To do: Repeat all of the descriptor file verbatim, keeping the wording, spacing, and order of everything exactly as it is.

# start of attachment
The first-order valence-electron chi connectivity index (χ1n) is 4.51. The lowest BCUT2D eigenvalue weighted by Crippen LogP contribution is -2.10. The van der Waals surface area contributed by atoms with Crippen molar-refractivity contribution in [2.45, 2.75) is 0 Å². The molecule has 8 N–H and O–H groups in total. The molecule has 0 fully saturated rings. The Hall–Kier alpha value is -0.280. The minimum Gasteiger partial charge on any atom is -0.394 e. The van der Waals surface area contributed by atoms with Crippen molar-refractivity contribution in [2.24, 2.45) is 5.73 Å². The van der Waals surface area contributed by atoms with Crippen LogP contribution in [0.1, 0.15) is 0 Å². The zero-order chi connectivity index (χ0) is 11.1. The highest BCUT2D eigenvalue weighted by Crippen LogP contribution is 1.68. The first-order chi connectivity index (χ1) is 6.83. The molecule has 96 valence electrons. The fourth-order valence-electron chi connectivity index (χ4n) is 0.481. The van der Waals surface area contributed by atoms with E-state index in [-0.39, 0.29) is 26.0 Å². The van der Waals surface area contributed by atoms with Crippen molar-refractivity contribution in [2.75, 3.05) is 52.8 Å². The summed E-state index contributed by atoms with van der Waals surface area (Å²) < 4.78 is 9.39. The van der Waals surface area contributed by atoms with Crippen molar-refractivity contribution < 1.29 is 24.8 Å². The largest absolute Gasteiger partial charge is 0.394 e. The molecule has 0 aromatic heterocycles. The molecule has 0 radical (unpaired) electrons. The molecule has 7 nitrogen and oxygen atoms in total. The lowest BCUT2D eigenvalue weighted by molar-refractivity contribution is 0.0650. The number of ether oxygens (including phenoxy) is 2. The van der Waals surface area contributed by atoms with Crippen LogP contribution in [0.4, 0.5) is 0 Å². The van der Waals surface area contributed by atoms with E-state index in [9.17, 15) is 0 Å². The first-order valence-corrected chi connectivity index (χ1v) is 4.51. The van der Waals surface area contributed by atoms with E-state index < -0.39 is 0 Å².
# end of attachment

The first-order valence-electron chi connectivity index (χ1n) is 4.51. The lowest BCUT2D eigenvalue weighted by Crippen LogP contribution is -2.10. The van der Waals surface area contributed by atoms with Crippen molar-refractivity contribution in [2.45, 2.75) is 0 Å². The molecule has 8 N–H and O–H groups in total. The molecule has 0 fully saturated rings. The Hall–Kier alpha value is -0.280. The minimum Gasteiger partial charge on any atom is -0.394 e. The van der Waals surface area contributed by atoms with Crippen molar-refractivity contribution in [2.24, 2.45) is 5.73 Å². The van der Waals surface area contributed by atoms with Crippen LogP contribution in [0.1, 0.15) is 0 Å². The zero-order chi connectivity index (χ0) is 11.1. The highest BCUT2D eigenvalue weighted by Crippen LogP contribution is 1.68. The first-order chi connectivity index (χ1) is 6.83. The molecule has 96 valence electrons. The fourth-order valence-electron chi connectivity index (χ4n) is 0.481. The van der Waals surface area contributed by atoms with E-state index in [-0.39, 0.29) is 26.0 Å². The van der Waals surface area contributed by atoms with Crippen molar-refractivity contribution in [2.75, 3.05) is 52.8 Å². The summed E-state index contributed by atoms with van der Waals surface area (Å²) < 4.78 is 9.39. The van der Waals surface area contributed by atoms with Crippen molar-refractivity contribution < 1.29 is 24.8 Å². The largest absolute Gasteiger partial charge is 0.394 e. The molecule has 0 aromatic heterocycles. The molecule has 0 radical (unpaired) electrons. The molecule has 7 nitrogen and oxygen atoms in total. The lowest BCUT2D eigenvalue weighted by molar-refractivity contribution is 0.0650. The number of ether oxygens (including phenoxy) is 2. The van der Waals surface area contributed by atoms with Crippen LogP contribution in [0.4, 0.5) is 0 Å². The van der Waals surface area contributed by atoms with E-state index in [9.17, 15) is 0 Å². The first-order valence-corrected chi connectivity index (χ1v) is 4.51. The van der Waals surface area contributed by atoms with E-state index < -0.39 is 0 Å².